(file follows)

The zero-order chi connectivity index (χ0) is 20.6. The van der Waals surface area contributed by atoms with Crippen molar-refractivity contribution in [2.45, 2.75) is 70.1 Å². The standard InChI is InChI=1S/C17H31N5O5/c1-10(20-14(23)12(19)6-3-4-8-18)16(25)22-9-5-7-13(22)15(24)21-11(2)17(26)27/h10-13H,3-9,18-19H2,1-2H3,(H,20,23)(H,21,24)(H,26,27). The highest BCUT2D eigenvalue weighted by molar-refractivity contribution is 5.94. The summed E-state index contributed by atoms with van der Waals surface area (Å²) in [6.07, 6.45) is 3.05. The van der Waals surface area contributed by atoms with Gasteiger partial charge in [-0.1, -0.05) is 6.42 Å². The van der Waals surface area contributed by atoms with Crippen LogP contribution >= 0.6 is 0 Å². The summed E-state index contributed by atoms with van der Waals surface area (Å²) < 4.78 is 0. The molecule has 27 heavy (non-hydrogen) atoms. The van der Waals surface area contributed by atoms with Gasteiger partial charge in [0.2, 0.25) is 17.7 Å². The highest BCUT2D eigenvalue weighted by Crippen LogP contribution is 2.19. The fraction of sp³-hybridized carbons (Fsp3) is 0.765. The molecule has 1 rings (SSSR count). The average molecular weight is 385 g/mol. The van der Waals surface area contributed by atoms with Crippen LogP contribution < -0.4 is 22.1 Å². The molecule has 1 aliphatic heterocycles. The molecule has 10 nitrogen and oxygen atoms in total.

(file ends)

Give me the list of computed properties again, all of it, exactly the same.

The zero-order chi connectivity index (χ0) is 20.6. The van der Waals surface area contributed by atoms with Crippen molar-refractivity contribution in [2.45, 2.75) is 70.1 Å². The standard InChI is InChI=1S/C17H31N5O5/c1-10(20-14(23)12(19)6-3-4-8-18)16(25)22-9-5-7-13(22)15(24)21-11(2)17(26)27/h10-13H,3-9,18-19H2,1-2H3,(H,20,23)(H,21,24)(H,26,27). The highest BCUT2D eigenvalue weighted by molar-refractivity contribution is 5.94. The summed E-state index contributed by atoms with van der Waals surface area (Å²) in [6.07, 6.45) is 3.05. The van der Waals surface area contributed by atoms with Gasteiger partial charge in [-0.1, -0.05) is 6.42 Å². The van der Waals surface area contributed by atoms with Crippen LogP contribution >= 0.6 is 0 Å². The summed E-state index contributed by atoms with van der Waals surface area (Å²) < 4.78 is 0. The molecule has 27 heavy (non-hydrogen) atoms. The van der Waals surface area contributed by atoms with Gasteiger partial charge in [0.2, 0.25) is 17.7 Å². The highest BCUT2D eigenvalue weighted by Crippen LogP contribution is 2.19. The fraction of sp³-hybridized carbons (Fsp3) is 0.765. The molecule has 1 rings (SSSR count). The average molecular weight is 385 g/mol. The van der Waals surface area contributed by atoms with Crippen LogP contribution < -0.4 is 22.1 Å². The molecule has 1 aliphatic heterocycles. The molecule has 10 nitrogen and oxygen atoms in total.